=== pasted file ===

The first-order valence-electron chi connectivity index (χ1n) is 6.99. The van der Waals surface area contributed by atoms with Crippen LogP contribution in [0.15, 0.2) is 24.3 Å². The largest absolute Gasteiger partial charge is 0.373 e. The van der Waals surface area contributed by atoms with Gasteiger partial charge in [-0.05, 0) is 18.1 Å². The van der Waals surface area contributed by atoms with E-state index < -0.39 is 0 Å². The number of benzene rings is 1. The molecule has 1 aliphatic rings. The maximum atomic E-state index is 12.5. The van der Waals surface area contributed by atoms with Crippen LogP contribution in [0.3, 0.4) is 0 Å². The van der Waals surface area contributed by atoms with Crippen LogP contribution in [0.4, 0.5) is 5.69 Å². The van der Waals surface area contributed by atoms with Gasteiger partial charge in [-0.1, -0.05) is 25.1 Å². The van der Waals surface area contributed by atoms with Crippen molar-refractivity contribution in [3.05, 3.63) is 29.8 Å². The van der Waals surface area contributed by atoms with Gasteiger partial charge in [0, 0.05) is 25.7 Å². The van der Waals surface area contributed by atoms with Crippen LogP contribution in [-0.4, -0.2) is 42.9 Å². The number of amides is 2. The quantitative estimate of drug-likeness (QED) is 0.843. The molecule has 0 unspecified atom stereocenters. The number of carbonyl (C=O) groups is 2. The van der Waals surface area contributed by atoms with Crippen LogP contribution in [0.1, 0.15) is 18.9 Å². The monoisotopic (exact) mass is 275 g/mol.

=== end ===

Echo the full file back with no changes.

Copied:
The first-order valence-electron chi connectivity index (χ1n) is 6.99. The van der Waals surface area contributed by atoms with Crippen LogP contribution in [0.15, 0.2) is 24.3 Å². The largest absolute Gasteiger partial charge is 0.373 e. The van der Waals surface area contributed by atoms with Gasteiger partial charge in [-0.05, 0) is 18.1 Å². The van der Waals surface area contributed by atoms with E-state index < -0.39 is 0 Å². The number of benzene rings is 1. The molecule has 1 aliphatic rings. The maximum atomic E-state index is 12.5. The van der Waals surface area contributed by atoms with Crippen LogP contribution in [0.3, 0.4) is 0 Å². The van der Waals surface area contributed by atoms with Crippen LogP contribution in [0.4, 0.5) is 5.69 Å². The van der Waals surface area contributed by atoms with Gasteiger partial charge in [-0.1, -0.05) is 25.1 Å². The van der Waals surface area contributed by atoms with Crippen molar-refractivity contribution in [3.05, 3.63) is 29.8 Å². The van der Waals surface area contributed by atoms with Gasteiger partial charge in [0, 0.05) is 25.7 Å². The van der Waals surface area contributed by atoms with Crippen LogP contribution in [-0.4, -0.2) is 42.9 Å². The number of amides is 2. The quantitative estimate of drug-likeness (QED) is 0.843. The molecule has 0 unspecified atom stereocenters. The number of carbonyl (C=O) groups is 2. The van der Waals surface area contributed by atoms with Crippen LogP contribution in [0.1, 0.15) is 18.9 Å². The monoisotopic (exact) mass is 275 g/mol.